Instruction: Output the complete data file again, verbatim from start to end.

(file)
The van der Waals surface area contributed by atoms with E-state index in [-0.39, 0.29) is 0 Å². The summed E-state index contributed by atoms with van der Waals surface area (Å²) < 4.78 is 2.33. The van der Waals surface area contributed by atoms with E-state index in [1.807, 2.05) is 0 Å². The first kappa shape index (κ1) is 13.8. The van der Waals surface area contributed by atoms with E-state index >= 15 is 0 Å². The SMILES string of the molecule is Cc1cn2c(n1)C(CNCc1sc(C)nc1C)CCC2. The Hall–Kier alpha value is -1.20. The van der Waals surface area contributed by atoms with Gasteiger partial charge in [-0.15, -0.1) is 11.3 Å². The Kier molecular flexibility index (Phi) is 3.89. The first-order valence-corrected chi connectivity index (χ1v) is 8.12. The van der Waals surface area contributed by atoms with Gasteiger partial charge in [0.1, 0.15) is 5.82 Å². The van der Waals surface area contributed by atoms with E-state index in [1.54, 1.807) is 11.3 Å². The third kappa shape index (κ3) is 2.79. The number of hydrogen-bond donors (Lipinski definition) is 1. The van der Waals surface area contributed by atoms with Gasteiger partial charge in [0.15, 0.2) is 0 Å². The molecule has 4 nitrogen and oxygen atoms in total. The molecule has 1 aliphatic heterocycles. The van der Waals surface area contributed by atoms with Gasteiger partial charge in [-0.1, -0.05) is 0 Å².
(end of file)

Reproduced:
The van der Waals surface area contributed by atoms with E-state index in [-0.39, 0.29) is 0 Å². The summed E-state index contributed by atoms with van der Waals surface area (Å²) < 4.78 is 2.33. The van der Waals surface area contributed by atoms with E-state index in [1.807, 2.05) is 0 Å². The first kappa shape index (κ1) is 13.8. The van der Waals surface area contributed by atoms with E-state index >= 15 is 0 Å². The SMILES string of the molecule is Cc1cn2c(n1)C(CNCc1sc(C)nc1C)CCC2. The Hall–Kier alpha value is -1.20. The van der Waals surface area contributed by atoms with Gasteiger partial charge in [-0.15, -0.1) is 11.3 Å². The Kier molecular flexibility index (Phi) is 3.89. The first-order valence-corrected chi connectivity index (χ1v) is 8.12. The van der Waals surface area contributed by atoms with Gasteiger partial charge in [0.1, 0.15) is 5.82 Å². The van der Waals surface area contributed by atoms with E-state index in [1.54, 1.807) is 11.3 Å². The third kappa shape index (κ3) is 2.79. The number of hydrogen-bond donors (Lipinski definition) is 1. The van der Waals surface area contributed by atoms with Gasteiger partial charge in [0.15, 0.2) is 0 Å². The molecule has 4 nitrogen and oxygen atoms in total. The molecule has 1 aliphatic heterocycles. The van der Waals surface area contributed by atoms with Gasteiger partial charge in [-0.1, -0.05) is 0 Å².